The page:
Interested applicants should consider the following:

  • This award is for students who attend a school located in Midland, Bay, or Saginaw counties.
  • Eleventh grade students will be given first priority; high-performing ninth and tenth graders may also be considered.
  • All students should have an interest in STEM education or careers, and have demonstrated scholastic success in these subjects.
  • Michigan Technological University will review applications and select scholarship recipients based on merit.
  • At least one award will be guaranteed per school with applicants; more than one from a given school will be considered if additional spots remain.

Sound like you or someone you know? The overview and application contain many more details. You can also get more information about ESP by visiting the Competitive Scholarship Programs page of the SYP website and clicking on “Engineering Scholars Program.”

Questions about this award are welcome at the Summer Youth Programs office at 906-487-2219 or esp@mtu.edu.


Words of Wisdom from a WIE Alumna

We recently received a surprise message from a Women in Engineering (WIE) alumna, Margaret O’Neil, who attended one of our first years of this program. In her message, she recalled coming to the program at a young age and how it solidified her decision to become an automotive engineer. We just had to know more about her career and life; here is more of her story.

WIE Alumna, Margaret O’Neill

Question: Where are you from? How far did you have to travel to attend WIE?

Answer: At the time I traveled from Bloomfield Hills, Michigan (which is near Detroit) to attend the camp.  

Q: You said in your email that WIE solidified your decision to pursue automotive engineering. What do you remember from that week?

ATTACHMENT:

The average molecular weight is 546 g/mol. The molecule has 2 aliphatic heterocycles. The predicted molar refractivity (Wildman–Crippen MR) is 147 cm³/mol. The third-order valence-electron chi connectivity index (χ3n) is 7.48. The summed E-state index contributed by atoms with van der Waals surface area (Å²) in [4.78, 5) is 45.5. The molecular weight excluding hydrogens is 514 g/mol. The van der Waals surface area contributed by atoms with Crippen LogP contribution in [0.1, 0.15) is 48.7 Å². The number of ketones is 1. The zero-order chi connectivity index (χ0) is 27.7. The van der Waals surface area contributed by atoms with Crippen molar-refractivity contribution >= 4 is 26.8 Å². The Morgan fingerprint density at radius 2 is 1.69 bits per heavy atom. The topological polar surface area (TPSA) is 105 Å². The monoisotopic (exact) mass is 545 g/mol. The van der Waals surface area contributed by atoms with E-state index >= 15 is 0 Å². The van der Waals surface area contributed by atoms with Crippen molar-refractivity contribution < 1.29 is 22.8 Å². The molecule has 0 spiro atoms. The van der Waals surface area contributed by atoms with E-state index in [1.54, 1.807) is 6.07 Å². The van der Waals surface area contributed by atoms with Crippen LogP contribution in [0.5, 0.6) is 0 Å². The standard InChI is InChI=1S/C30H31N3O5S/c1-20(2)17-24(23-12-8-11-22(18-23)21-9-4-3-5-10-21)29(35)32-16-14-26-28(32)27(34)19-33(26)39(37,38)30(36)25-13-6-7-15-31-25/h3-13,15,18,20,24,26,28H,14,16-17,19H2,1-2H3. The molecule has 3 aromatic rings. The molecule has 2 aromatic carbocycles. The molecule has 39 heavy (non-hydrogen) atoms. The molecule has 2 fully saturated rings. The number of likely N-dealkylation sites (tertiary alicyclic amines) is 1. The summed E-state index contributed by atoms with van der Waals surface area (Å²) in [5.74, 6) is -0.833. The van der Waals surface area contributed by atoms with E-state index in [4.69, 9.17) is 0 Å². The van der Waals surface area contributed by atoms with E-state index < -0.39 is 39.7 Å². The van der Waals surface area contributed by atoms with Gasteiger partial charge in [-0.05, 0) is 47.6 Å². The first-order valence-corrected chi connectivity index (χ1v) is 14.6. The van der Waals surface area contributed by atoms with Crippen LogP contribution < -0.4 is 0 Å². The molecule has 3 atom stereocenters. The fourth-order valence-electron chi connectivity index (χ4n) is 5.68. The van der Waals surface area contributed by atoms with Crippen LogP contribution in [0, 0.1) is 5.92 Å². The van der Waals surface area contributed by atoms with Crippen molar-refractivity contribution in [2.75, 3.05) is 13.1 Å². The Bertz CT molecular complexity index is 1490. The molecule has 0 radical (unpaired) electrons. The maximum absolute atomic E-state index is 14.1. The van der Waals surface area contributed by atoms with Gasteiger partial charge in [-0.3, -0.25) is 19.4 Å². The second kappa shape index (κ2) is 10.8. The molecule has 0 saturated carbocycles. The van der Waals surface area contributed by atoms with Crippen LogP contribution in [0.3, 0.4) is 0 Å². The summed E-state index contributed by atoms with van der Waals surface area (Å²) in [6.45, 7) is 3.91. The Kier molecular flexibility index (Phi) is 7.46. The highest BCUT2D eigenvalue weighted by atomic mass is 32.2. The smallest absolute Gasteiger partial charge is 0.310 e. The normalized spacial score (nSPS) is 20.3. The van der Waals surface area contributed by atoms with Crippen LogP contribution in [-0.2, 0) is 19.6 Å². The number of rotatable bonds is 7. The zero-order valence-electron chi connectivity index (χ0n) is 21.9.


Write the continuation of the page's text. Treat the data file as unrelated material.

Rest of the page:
A: I remember being excited about being able to test and feel materials, the hands-on aspects to working with things and beginning to understand how they work—Playing around with the pieces and learning as I went.

I always liked playing around and learning how things worked, and I was good at it. Growing up, I was the youngest of seven kids, with my older siblings mostly moved out of the house. So if things broke or didn’t work in the house, I ended up being the one to fix it. Not sure how I figured it out, but I even fixed the lawn mower once. I attribute my path to the WIE program, as it was my real first chance to try engineering out.  

Q: What about automotive engineering hooked you? What do you love most about your field?

A: When I first went to Marquette University [in Milwaukee, WI], it was to become biomedical engineer— I wanted to work with ergonomics.  I wasn’t good at 3D side of it, but electronics I understood, like how things moved and flowed.

For example: when looking at a car, I explained it just like a big body. Being able to see electrons and how they move and systems go together was the best thing about going into automotive.  

Q: Did you take any special classes or steps in high school to prepare?

A: I did, I took five semesters of biology, chemistry class, and all the math I could, except for calculus (not sure why!). I remember I didn’t need that many credits my senior year and had a job doing cancer research at Marygrove College for a few hours a day.

I also worked at a gas station pumping gas and had a job parking cars. Whatever there was to do with cars, I guess I was there.

Q: Do you have any role models or mentors?

A: I struggle to find one in my life, but perhaps my mother. She ran the household while my father worked at Ford Motor Company and she kept us all going. Also my brother, as he always had a car in the driveway and was rebuilding them and let me watch. When I graduated, only 4 out of 186 girls in my high school class were planning to go into engineering. Now, I do a lot of speaking about females and non traditional careers and encouraging them into automotive in career tech and other schools.

Q: What surprised you the most about about your field and career over the years?

A: I rolled well with the technology changes over the years, and even started my own computer company building hardware, software and networks. I basically design projects and others execute them.  I also have completed lots of training over the years.

Q: Any other words of wisdom you want shared with future engineers?

A: Don’t go into something just for money, or prestige: really see yourself doing it for 50 years. If you have fun when working, it won’t seem like a job. That’s why I haven’t retired!